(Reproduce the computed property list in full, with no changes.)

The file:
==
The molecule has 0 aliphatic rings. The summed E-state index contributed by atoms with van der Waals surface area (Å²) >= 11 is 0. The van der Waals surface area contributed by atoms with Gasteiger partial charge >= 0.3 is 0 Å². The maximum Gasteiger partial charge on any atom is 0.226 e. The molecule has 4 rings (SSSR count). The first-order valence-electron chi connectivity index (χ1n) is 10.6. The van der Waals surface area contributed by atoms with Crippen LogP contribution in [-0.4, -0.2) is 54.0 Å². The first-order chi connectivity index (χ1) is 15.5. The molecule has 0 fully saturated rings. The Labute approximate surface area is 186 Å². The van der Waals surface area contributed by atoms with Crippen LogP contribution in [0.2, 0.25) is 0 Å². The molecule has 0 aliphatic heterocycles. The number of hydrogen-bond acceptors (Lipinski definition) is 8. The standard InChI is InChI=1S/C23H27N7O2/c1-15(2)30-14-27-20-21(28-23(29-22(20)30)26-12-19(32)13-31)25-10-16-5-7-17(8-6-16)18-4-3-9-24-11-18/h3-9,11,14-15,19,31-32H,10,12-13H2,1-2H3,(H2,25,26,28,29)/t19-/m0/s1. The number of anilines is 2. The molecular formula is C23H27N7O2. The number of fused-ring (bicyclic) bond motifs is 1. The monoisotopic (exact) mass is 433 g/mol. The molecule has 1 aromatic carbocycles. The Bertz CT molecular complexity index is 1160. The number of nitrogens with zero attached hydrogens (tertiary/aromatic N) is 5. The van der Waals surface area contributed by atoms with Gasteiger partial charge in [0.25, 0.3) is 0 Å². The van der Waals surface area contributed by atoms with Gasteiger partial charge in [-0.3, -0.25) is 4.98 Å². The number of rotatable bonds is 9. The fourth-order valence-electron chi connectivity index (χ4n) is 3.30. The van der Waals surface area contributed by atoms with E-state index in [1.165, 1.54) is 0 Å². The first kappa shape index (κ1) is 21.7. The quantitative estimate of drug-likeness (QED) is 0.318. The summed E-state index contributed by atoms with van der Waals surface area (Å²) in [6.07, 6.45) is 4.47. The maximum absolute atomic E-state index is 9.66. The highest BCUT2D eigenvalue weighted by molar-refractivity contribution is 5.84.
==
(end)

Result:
The molecule has 0 aliphatic rings. The summed E-state index contributed by atoms with van der Waals surface area (Å²) >= 11 is 0. The van der Waals surface area contributed by atoms with Gasteiger partial charge >= 0.3 is 0 Å². The maximum Gasteiger partial charge on any atom is 0.226 e. The molecule has 4 rings (SSSR count). The first-order valence-electron chi connectivity index (χ1n) is 10.6. The van der Waals surface area contributed by atoms with Crippen LogP contribution in [-0.4, -0.2) is 54.0 Å². The first-order chi connectivity index (χ1) is 15.5. The molecule has 0 fully saturated rings. The Labute approximate surface area is 186 Å². The van der Waals surface area contributed by atoms with Crippen LogP contribution in [0.2, 0.25) is 0 Å². The molecule has 0 aliphatic heterocycles. The number of hydrogen-bond acceptors (Lipinski definition) is 8. The standard InChI is InChI=1S/C23H27N7O2/c1-15(2)30-14-27-20-21(28-23(29-22(20)30)26-12-19(32)13-31)25-10-16-5-7-17(8-6-16)18-4-3-9-24-11-18/h3-9,11,14-15,19,31-32H,10,12-13H2,1-2H3,(H2,25,26,28,29)/t19-/m0/s1. The number of anilines is 2. The molecular formula is C23H27N7O2. The number of fused-ring (bicyclic) bond motifs is 1. The monoisotopic (exact) mass is 433 g/mol. The molecule has 1 aromatic carbocycles. The Bertz CT molecular complexity index is 1160. The number of nitrogens with zero attached hydrogens (tertiary/aromatic N) is 5. The van der Waals surface area contributed by atoms with Gasteiger partial charge in [0.25, 0.3) is 0 Å². The van der Waals surface area contributed by atoms with Gasteiger partial charge in [-0.3, -0.25) is 4.98 Å². The number of rotatable bonds is 9. The fourth-order valence-electron chi connectivity index (χ4n) is 3.30. The van der Waals surface area contributed by atoms with E-state index in [1.165, 1.54) is 0 Å². The first kappa shape index (κ1) is 21.7. The quantitative estimate of drug-likeness (QED) is 0.318. The summed E-state index contributed by atoms with van der Waals surface area (Å²) in [6.07, 6.45) is 4.47. The maximum absolute atomic E-state index is 9.66. The highest BCUT2D eigenvalue weighted by molar-refractivity contribution is 5.84.